In the 22 months that COVID has had the U.S. under siege, it's been a rollercoaster ride of societal phases — from full-on shock and terror and traumatic grief to a bit of blessed relief (remember "hot vax summer"?) to more stunned fear (thanks, Delta) followed by an autumnal ray of light.
Now, as Omicron grips the nation with more than 500,000 new cases a day and schools, businesses and events grapple with whether or not to shut down or carry on, people are finding themselves in yet another distinct chapter — one marked by numbness, conflicting-info fatigue and confusion.
A tweet that went viral last week, from technology attorney and legal scholar Tiffany Li, seemed to say it best:
Stay indoors. But also return in person. Wear a mask. Not that one. The expensive one, that you can’t find. Take rapid tests. Which you also can’t find. But if you find them, don’t buy them. Rapid tests don’t work. You need PCR. There are zero appointments in your area.
— Tiffany C. Li (@tiffanycli) January 4, 2022
"Stay indoors. But also return in person," it read. "Wear a mask. Not that one. The expensive one, that you can't find. Take rapid tests. Which you also can’t find. But if you find them, don't buy them. Rapid tests don't work. You need PCR. There are zero appointments in your area."
With more than 60,000 retweets and 287,000 likes, the tweet clearly hit a nerve — something Li apologized for in a subsequent tweet:
This tweet is taking off, which, lol, sorry this is reverberating for all of you. We’re all in this together, I guess. Even the antivaxxers, whether they believe it or not!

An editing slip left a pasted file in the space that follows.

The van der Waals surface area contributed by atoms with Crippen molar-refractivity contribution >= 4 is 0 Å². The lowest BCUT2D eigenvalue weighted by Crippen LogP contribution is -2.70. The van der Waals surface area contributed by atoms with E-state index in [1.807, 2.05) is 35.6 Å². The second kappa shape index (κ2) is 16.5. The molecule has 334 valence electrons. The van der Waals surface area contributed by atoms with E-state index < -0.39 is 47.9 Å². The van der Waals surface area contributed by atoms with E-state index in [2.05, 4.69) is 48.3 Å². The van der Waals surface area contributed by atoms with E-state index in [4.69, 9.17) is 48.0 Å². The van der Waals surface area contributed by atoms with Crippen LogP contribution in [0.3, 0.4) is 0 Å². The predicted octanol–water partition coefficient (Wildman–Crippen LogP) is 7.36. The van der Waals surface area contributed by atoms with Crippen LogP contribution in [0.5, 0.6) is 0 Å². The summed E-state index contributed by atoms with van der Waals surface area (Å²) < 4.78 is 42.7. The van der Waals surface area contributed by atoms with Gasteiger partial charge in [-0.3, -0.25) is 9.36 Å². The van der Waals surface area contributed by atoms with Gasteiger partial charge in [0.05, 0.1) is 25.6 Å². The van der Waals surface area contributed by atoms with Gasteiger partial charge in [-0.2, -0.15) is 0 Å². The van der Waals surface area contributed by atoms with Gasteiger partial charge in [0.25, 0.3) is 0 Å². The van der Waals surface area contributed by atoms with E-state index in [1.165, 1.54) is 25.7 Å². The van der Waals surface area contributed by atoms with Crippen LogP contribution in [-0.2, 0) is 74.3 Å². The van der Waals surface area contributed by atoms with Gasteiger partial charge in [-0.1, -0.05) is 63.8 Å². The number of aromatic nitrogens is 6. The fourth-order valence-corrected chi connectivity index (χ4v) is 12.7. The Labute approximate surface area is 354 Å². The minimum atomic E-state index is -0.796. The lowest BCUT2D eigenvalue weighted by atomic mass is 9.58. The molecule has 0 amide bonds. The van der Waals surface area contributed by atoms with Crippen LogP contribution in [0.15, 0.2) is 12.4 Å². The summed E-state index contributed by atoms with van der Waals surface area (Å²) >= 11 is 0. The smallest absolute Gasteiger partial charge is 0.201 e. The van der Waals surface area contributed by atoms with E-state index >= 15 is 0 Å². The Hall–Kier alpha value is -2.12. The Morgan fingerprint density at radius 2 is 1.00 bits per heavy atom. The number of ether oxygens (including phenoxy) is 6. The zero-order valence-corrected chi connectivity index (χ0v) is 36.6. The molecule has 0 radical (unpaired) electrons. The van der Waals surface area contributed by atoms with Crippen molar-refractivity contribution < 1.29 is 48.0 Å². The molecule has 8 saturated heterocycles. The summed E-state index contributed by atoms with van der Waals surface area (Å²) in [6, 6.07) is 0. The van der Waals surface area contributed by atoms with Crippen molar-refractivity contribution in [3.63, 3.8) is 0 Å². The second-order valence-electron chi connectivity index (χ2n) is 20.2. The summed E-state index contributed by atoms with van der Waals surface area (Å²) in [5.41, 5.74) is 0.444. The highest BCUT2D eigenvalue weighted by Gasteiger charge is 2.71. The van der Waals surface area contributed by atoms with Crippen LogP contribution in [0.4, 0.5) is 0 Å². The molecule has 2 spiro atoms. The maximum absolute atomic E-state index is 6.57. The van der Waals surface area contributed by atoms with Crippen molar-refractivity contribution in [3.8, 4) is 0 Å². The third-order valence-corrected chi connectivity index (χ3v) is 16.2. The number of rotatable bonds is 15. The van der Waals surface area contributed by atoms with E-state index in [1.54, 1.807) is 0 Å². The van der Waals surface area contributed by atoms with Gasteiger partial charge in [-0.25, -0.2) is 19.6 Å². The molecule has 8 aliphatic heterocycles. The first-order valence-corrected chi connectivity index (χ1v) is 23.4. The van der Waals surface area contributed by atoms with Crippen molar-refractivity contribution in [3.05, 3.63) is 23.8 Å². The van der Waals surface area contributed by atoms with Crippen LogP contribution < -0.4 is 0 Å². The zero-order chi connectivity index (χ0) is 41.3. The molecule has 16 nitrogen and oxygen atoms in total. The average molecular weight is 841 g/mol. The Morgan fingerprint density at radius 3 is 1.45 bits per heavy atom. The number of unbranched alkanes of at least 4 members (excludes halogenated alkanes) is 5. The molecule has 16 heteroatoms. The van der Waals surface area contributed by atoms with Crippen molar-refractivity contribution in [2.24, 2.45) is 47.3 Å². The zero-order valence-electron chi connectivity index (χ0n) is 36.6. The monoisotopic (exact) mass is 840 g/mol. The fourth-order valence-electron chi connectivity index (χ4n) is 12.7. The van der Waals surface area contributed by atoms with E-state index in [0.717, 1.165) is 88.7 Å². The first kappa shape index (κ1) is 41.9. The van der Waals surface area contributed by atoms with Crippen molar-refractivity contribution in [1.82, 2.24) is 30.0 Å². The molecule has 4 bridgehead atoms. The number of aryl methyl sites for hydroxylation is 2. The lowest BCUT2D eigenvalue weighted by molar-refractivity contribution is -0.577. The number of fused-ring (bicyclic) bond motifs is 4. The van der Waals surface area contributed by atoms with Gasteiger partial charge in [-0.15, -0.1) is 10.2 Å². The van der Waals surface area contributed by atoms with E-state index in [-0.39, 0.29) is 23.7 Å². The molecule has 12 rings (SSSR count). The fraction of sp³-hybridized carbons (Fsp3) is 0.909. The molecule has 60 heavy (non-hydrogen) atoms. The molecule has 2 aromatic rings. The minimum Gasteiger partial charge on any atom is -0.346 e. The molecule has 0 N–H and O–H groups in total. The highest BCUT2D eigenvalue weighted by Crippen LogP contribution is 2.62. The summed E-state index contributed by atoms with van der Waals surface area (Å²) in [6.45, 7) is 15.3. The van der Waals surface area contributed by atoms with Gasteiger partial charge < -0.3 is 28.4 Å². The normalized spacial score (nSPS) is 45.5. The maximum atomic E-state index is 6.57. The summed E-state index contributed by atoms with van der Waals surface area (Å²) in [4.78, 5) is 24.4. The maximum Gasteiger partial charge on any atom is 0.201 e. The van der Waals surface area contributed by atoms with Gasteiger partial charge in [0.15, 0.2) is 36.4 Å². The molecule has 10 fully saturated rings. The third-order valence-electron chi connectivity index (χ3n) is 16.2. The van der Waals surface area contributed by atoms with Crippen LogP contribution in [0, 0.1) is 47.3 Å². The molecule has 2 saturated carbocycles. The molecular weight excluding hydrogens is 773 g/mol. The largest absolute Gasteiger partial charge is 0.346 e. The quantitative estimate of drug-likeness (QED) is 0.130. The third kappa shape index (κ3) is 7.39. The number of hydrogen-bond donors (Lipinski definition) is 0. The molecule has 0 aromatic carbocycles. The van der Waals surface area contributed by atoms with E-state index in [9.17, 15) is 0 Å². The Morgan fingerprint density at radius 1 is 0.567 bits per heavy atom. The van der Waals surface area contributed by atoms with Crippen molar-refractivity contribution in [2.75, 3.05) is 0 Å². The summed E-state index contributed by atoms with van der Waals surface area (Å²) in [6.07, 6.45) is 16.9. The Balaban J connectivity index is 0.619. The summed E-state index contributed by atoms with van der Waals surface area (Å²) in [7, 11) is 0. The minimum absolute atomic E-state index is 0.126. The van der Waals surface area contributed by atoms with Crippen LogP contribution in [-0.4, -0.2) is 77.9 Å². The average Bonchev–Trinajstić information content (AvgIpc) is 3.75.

— Tiffany C. Li (@tiffanycli) January 4, 2022
Others took the opportunity to riff on Li's snapshot summation:
And educate your kids, keep them off screens, get them tested, while working full time. Even if your schools/daycare shut or are not safe. And also prepare to teach your courses in-person & online because who knows? And don't forget to make time for self-care! It's all impossible
— Dr. Rachel Shelton (@DrRachelShelton) January 4, 2022
And if you find the proper test, & you are positive, stay home 10 days if you have symptoms, but also go back to work after 5 days, depending on the severity of disease. What? No Drs available to tell you how severe. Well, just do whatever.
— marsha stewart (@okieandokwit) January 4, 2022
Suddenly no one trusts the CDC, the same people who saved our lives last year. Their info isn’t wrong, science changes every second. Yes, supplies are impossible to find. Remember when we used to re-wear the same mask for a month?
— Michael (@NiinjaSlayer_) January 9, 2022
"The guidance is constantly shifting," Li, an assistant professor of law at the University of New Hampshire School of Law, told NBC Boston following her tweet, which brought her an avalanche of new followers and career opportunities. "There's been so much confusion and just exhaustion, this pandemic has been going on for so long, I think at this point we're all just looking for an end."
Li tells Yahoo Life, "I was surprised the tweet went this viral but not surprised others are feeling the same confusion and exhaustion. At least we can all laugh about it a little!”
But Guidance from the Centers for Disease Control and Prevention, which is always in flux due to the very nature of science, has still brought folks to a new level of confusion, some say, pointing to advice like this: "Stay home for 5 days. If you have no symptoms or your symptoms are resolving after 5 days, you can leave your house. Continue to wear a mask around others for 5 additional days."
How people are reacting to an overload of mixed-messaging — and systemic challenges
If you find that the mere shifting and conflicting information is what's leaving you exhausted and a bit paralyzed, that's not surprising, according to a recent study out of Rutgers University and published in the Journal of Behavioral Medicine, examining how contradictory health information impacts responses.
"I think the takeaway is generally that exposure to conflicting information takes more energy to process," lead study author and Rutgers psychology grad student Patrick Barnwell tells Yahoo Life. He notes that cognitive dissonance — the state of having inconsistent thoughts or beliefs — is part of what's so taxing right now.